Watching Last House on the Left again was less rewarding, even though it’s an important horror film, a cornerstone of the first wave of ‘torture porn’ that remained banned for many years for its prolonged and sadistic rape scene. Today, besides still being pretty nasty, it's not easy to watch due to the limitations of the zero budget and the lousy music. Wes Craven himself admits that he was learning how to direct as he went along. The grainy 16mm gives a cheap look look to the interior scenes. The numerous technical mistakes, like poor focusing, odd edits, bad looping etc… repeatedly distract.

The klutzy script adds insult to multiple injury – trying to leaven groundbreaking hardcore violence with slapstick comedy. To intercut between sadistic violence, torture, rape and comedy relief makes it even more distasteful. Admittedly, this was only supposed to be a supporting feature for two or three local cinemas (hence the micro budget), plus an attempt at something as taboo-breaking as possible.

The handheld, documentary look and the realistic staging of the violent and threatening scenes give the film its power, breaking boundaries of sexual violence that have rarely been matched. Even though it followed the release of A Clockwork Orange and Straw Dogs.

It’s a useful film to reference, especially for fans of Cunningham and Craven, but otherwise it's hard to watch. If you want a vintage Wes Craven film, check out The Hills Have Eyes first.

Last House on the Left is available in the US and UK on DVD in a director-approved version, with thorough documentaries focusing on the arduous low-budget shoot. It's in widescreen 16:9, even though it was shot 16mm. The Virgin Spring is also widely available, and honoured with a Criterion DVD release in the US. It's black and white, 4:3 fullscreen, as originally shot.


  1. I watched Hour of the Wolf long ago and there was some reason for my doing it but I forget the reason. I liked the film and later my b-movie buddy (though Hour is not a b-movie) watched the film and liked it as well. I tried The Seventh Seal but just was not able to get into it but tried. I have never seen Virgin Spring and if I am able to, after your review, I will. I regret I never redeveloped the taste for Bergman's films I feel I wanted to.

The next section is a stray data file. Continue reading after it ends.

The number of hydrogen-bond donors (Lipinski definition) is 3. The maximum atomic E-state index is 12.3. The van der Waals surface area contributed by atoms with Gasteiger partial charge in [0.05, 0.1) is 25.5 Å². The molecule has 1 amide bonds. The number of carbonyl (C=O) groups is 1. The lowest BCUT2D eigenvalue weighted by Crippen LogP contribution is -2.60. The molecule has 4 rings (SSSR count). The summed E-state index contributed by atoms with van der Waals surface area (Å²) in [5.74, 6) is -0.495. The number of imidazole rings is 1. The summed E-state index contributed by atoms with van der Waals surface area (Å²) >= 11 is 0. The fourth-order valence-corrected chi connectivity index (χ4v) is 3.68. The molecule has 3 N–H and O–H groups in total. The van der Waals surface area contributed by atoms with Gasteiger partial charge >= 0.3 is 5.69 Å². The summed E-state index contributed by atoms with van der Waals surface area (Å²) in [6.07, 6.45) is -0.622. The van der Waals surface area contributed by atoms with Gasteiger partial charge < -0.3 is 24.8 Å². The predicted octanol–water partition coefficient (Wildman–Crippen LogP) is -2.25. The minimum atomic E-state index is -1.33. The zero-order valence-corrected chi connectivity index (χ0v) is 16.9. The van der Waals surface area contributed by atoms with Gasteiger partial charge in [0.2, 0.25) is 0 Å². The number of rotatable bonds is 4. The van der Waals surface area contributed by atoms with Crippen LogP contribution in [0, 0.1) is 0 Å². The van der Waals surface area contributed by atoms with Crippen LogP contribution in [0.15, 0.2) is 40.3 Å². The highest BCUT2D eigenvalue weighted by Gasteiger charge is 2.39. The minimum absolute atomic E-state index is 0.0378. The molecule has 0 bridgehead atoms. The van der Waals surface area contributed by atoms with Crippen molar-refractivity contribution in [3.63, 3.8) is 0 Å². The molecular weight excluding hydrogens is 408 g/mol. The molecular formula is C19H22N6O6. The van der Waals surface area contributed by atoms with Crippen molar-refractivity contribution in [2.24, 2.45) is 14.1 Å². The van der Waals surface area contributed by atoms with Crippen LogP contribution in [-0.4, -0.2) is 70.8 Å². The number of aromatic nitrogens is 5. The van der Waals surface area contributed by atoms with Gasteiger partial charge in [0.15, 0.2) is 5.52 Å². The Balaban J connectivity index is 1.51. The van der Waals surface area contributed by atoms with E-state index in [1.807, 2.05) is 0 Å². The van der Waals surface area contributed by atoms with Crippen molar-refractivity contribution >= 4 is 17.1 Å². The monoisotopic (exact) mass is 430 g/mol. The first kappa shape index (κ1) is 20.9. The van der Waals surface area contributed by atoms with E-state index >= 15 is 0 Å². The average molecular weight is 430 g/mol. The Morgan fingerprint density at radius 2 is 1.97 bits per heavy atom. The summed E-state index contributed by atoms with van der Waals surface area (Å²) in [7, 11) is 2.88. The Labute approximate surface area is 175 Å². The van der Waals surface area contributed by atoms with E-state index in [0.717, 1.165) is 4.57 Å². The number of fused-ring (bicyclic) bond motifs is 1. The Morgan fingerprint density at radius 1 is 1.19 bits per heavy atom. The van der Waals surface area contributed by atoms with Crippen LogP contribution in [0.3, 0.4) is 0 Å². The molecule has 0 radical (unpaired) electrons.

I seem to have recalled reading an article citing Virgin Spring as an influence on Last House on the Left and I suppose there could be something there in the same way Yojimbo was an inspiration for A Fist Full of Dollars, but I simply never liked Last House and really have never cared for most of Craven's work, though I do like a couple things... the original Hills have Eyes being one thing.

    It is not the low budget qualities of the film but just the poor story telling and direction that left me wanting from this film.

    Good article

  2. The Virgin Spring is still the most accessible of Bergman's works, and a thoroughly moving experience at that. I can also recommend The Serpent's Egg (with David Carradine), one of his last films - This is a study of the rise of Fascism in Germany, and is extremely well done.

    As for Last House on the Left, it is, and has always been, hard to watch. This is, of course, intentional; the slapstick humour is unfortunate, and Craven himself regrets it. Things are always way easier in hindsight, eh? Still, for any student of exploitative horror, this is a must-see movie. Like Uranium Willy, though, I am not a big Wes Craven fan, and haven't actually enjoyed any of his films. The man himself is way more interesting, and intelligent, than his movies!

  3. Thank you for the suggestion, Reg - the world needs accessible Bergman. Must re-try HOUR OF THE WOLF as well.